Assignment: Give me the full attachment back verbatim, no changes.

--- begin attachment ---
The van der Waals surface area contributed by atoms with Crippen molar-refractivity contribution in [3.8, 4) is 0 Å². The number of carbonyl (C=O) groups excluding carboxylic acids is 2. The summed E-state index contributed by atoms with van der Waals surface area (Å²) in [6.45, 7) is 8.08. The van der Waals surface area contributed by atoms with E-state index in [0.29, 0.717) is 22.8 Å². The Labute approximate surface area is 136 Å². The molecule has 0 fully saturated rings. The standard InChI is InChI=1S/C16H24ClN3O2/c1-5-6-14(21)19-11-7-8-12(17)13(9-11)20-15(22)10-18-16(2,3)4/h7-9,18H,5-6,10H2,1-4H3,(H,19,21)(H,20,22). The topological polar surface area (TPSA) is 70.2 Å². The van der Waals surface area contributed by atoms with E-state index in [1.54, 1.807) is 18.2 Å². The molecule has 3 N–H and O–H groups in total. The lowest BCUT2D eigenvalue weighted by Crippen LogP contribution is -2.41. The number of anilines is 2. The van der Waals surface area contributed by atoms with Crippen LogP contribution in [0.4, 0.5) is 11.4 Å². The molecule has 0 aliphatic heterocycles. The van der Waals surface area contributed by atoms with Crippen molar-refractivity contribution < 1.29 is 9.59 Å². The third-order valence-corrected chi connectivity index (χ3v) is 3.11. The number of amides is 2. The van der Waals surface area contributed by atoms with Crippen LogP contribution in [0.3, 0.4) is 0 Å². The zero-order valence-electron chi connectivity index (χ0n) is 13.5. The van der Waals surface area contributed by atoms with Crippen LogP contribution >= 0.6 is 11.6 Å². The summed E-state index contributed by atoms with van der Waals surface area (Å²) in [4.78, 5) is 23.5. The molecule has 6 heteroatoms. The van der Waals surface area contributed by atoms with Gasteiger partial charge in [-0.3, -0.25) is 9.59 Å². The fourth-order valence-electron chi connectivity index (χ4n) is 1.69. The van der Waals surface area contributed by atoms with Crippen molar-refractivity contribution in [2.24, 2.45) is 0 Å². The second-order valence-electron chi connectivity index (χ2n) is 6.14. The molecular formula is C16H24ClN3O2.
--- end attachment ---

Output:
The van der Waals surface area contributed by atoms with Crippen molar-refractivity contribution in [3.8, 4) is 0 Å². The number of carbonyl (C=O) groups excluding carboxylic acids is 2. The summed E-state index contributed by atoms with van der Waals surface area (Å²) in [6.45, 7) is 8.08. The van der Waals surface area contributed by atoms with E-state index in [0.29, 0.717) is 22.8 Å². The Labute approximate surface area is 136 Å². The molecule has 0 fully saturated rings. The standard InChI is InChI=1S/C16H24ClN3O2/c1-5-6-14(21)19-11-7-8-12(17)13(9-11)20-15(22)10-18-16(2,3)4/h7-9,18H,5-6,10H2,1-4H3,(H,19,21)(H,20,22). The topological polar surface area (TPSA) is 70.2 Å². The van der Waals surface area contributed by atoms with E-state index in [1.54, 1.807) is 18.2 Å². The molecule has 3 N–H and O–H groups in total. The lowest BCUT2D eigenvalue weighted by Crippen LogP contribution is -2.41. The number of anilines is 2. The van der Waals surface area contributed by atoms with Crippen LogP contribution in [0.4, 0.5) is 11.4 Å². The molecule has 0 aliphatic heterocycles. The van der Waals surface area contributed by atoms with Crippen molar-refractivity contribution < 1.29 is 9.59 Å². The third-order valence-corrected chi connectivity index (χ3v) is 3.11. The number of amides is 2. The van der Waals surface area contributed by atoms with Crippen LogP contribution in [0.3, 0.4) is 0 Å². The zero-order valence-electron chi connectivity index (χ0n) is 13.5. The van der Waals surface area contributed by atoms with Crippen LogP contribution >= 0.6 is 11.6 Å². The summed E-state index contributed by atoms with van der Waals surface area (Å²) in [4.78, 5) is 23.5. The molecule has 6 heteroatoms. The van der Waals surface area contributed by atoms with Gasteiger partial charge in [-0.3, -0.25) is 9.59 Å². The fourth-order valence-electron chi connectivity index (χ4n) is 1.69. The van der Waals surface area contributed by atoms with Crippen molar-refractivity contribution in [2.24, 2.45) is 0 Å². The second-order valence-electron chi connectivity index (χ2n) is 6.14. The molecular formula is C16H24ClN3O2.